Option 1: Fixed Aggregator (MVP). Results are sent to an aggregator node that aggregates survey results in a report checking the correspondence between what he received from auditors and what auditors committed on-chain.
A report is valid once it is signed by the aggregator node. Once valid, a report is posted on-chain and serves as the metrics for that round
Option 1b: Random Aggregator [not MVP]. Aggregator node is chosen at random and rewarded once the report is shipped. Rest of Step 2 then follows Option 1.
Option 2: Consortium Internal Agreement [not MVP]. Results are shared inside the consortium and results are aggregated in a report (for instance via round robin). The report is signed by all the Auditor parties that agree. A report is valid if it is signed by at least 50% + 1 auditors. Once valid, a report is posted on-chain and serves as the metrics for that round.
On the reason of asking to commit and reveal: given that we are using a majority-based mechanism, we want to ensure Auditors do not change their mind according to the majority, once results are aggregated. Moreover, in Option 1 and 1b this commit and reveal approach allows for public verifiability even in the presence of an aggregator node
- Step 3: Metrics
- Maximum time to first byte: 5s
- Minimum Average Retrieval Speed: 1MB/s
- Retrieval Deal Acceptance Rate: 98%+ (in case of percentage, TBD in case of absolute number) not for MVP
- Actual Retrieval Success Rate: 95%+
Metrics are still a work in progress, but a nice example is represented by what Bedrock Project is considering:
Those metrics should be known and public
Once the report is published, it is used for assigning points to SPs for that round (the final result is a ranking acting as a reputation system).
Option 0: SP are ranked according to their metrics
Metrics gathered by Auditors and aggregated by the aggregator node result in a ranking of SP for each metric. As a result we’ll have a board showing SP quality of service according to each metric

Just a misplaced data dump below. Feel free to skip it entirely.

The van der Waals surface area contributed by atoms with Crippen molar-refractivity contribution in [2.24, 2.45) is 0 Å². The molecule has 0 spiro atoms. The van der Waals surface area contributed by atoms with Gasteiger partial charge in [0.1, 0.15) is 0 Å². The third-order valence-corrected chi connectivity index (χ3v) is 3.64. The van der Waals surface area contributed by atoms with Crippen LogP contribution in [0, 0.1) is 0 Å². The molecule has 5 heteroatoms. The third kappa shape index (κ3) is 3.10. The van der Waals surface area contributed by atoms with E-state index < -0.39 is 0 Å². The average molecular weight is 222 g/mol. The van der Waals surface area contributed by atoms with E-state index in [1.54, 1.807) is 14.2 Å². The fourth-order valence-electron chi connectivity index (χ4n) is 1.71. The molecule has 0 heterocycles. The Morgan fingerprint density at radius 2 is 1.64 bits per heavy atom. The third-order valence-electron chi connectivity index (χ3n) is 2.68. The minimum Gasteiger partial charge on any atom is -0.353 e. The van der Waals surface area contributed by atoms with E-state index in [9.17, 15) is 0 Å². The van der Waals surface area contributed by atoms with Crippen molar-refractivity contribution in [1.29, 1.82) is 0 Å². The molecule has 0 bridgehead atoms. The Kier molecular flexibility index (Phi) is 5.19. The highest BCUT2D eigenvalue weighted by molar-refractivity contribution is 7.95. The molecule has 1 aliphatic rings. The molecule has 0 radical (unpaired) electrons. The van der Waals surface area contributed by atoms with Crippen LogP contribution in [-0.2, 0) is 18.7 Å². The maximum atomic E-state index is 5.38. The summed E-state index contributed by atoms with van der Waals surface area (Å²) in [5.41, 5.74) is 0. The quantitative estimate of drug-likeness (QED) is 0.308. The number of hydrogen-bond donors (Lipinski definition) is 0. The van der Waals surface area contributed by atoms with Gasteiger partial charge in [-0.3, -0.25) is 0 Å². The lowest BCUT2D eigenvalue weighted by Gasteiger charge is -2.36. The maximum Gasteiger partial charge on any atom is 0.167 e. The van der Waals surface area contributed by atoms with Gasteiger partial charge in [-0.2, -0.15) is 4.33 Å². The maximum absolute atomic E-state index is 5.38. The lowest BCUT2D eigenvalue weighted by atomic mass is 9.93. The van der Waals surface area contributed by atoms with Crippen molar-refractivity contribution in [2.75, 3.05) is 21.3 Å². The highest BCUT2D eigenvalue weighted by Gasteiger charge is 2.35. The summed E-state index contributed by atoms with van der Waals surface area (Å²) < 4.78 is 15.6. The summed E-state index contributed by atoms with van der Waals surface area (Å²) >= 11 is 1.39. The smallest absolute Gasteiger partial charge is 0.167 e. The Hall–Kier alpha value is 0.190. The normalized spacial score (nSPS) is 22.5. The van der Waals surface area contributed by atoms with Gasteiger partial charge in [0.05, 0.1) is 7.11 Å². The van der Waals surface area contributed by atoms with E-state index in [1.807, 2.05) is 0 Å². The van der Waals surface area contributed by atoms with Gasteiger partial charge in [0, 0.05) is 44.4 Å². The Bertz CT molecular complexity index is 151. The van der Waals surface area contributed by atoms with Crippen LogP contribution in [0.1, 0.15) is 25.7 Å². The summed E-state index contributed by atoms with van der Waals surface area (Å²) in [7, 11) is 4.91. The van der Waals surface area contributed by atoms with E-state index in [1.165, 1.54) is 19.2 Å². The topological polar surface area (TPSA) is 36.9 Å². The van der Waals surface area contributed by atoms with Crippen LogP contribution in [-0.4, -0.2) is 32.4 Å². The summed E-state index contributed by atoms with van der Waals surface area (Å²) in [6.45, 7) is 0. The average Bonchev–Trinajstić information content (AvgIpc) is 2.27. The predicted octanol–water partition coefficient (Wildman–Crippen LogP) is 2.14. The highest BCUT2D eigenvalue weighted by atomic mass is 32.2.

Option 1: All or Nothing (binary)
There are base metrics and there is a fixed number of points given for meeting these metrics. An SP is getting 0 points if any of the metric is not met by any value. The global score of a miner is (TBD)
- Option a): An average of the values gathered by each Auditor
- Option b): An average of the values gathered by each Auditor, without considering tails (best and the worse values)
- Option c): The median of the values gathered
Option 2: Decreasing Score [weighted average]
Maximum number of points is granted to SP who satisfy all the metrics. SP who are not satisfying all the metrics are given points according to a (decreasing) scoring function (TDB)
- There is a total number of points R for each auditing round.
- The total R is divided by the number of SPs being audited
For each SP which is audited, all auditors according with the majority are given points.
In order to disincentivize collusion, we have a fixed number of points per round. This would incentivize auditors not to share their observation with other auditor parties, since sharing those information is potentially lowering down the number of points they get. Auditor Score Overview (WIP)
- Considering L Storage Providers being audited, we have then points R_1,...,R_L to be distributed, where R_i = R/L for all i